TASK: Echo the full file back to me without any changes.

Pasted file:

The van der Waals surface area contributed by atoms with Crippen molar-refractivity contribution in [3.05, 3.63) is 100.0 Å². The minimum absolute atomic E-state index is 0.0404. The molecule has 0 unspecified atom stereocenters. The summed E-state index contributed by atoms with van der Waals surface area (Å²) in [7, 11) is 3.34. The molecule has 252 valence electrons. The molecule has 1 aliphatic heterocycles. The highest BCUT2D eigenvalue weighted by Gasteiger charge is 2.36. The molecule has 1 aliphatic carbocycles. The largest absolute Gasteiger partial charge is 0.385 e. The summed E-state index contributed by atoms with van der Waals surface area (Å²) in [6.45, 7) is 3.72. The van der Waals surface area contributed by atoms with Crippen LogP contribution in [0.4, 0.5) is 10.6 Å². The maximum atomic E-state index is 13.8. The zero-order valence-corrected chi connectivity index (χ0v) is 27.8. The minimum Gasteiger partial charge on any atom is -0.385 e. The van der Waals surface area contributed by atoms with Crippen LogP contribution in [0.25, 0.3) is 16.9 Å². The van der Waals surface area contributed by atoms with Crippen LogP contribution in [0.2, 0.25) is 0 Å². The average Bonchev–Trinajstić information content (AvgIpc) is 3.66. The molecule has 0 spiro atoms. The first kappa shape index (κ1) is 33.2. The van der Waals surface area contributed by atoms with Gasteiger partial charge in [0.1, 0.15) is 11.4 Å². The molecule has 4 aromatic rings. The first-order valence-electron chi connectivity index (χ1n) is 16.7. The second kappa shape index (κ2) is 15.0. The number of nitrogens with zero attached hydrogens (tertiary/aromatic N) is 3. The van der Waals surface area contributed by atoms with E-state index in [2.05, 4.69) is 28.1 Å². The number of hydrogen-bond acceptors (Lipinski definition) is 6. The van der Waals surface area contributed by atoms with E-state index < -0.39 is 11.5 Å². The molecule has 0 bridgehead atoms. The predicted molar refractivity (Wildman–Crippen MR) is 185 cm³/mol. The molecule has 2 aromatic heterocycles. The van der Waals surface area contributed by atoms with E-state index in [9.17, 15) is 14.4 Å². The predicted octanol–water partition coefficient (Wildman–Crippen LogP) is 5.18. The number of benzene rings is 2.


The van der Waals surface area contributed by atoms with Crippen molar-refractivity contribution in [3.05, 3.63) is 100.0 Å². The minimum absolute atomic E-state index is 0.0404. The molecule has 0 unspecified atom stereocenters. The summed E-state index contributed by atoms with van der Waals surface area (Å²) in [7, 11) is 3.34. The molecule has 252 valence electrons. The molecule has 1 aliphatic heterocycles. The highest BCUT2D eigenvalue weighted by Gasteiger charge is 2.36. The molecule has 1 aliphatic carbocycles. The largest absolute Gasteiger partial charge is 0.385 e. The summed E-state index contributed by atoms with van der Waals surface area (Å²) in [6.45, 7) is 3.72. The van der Waals surface area contributed by atoms with Crippen LogP contribution in [0.4, 0.5) is 10.6 Å². The maximum atomic E-state index is 13.8. The zero-order valence-corrected chi connectivity index (χ0v) is 27.8. The minimum Gasteiger partial charge on any atom is -0.385 e. The van der Waals surface area contributed by atoms with Crippen LogP contribution in [0.25, 0.3) is 16.9 Å². The van der Waals surface area contributed by atoms with Crippen LogP contribution in [0.2, 0.25) is 0 Å². The average Bonchev–Trinajstić information content (AvgIpc) is 3.66. The molecule has 0 spiro atoms. The first kappa shape index (κ1) is 33.2. The van der Waals surface area contributed by atoms with Gasteiger partial charge in [0.1, 0.15) is 11.4 Å². The molecule has 4 aromatic rings. The first-order valence-electron chi connectivity index (χ1n) is 16.7. The second kappa shape index (κ2) is 15.0. The number of nitrogens with zero attached hydrogens (tertiary/aromatic N) is 3. The van der Waals surface area contributed by atoms with E-state index in [2.05, 4.69) is 28.1 Å². The number of hydrogen-bond acceptors (Lipinski definition) is 6. The van der Waals surface area contributed by atoms with E-state index < -0.39 is 11.5 Å². The molecule has 0 bridgehead atoms. The predicted molar refractivity (Wildman–Crippen MR) is 185 cm³/mol. The molecule has 2 aromatic heterocycles. The van der Waals surface area contributed by atoms with E-state index in [9.17, 15) is 14.4 Å². The predicted octanol–water partition coefficient (Wildman–Crippen LogP) is 5.18. The number of benzene rings is 2.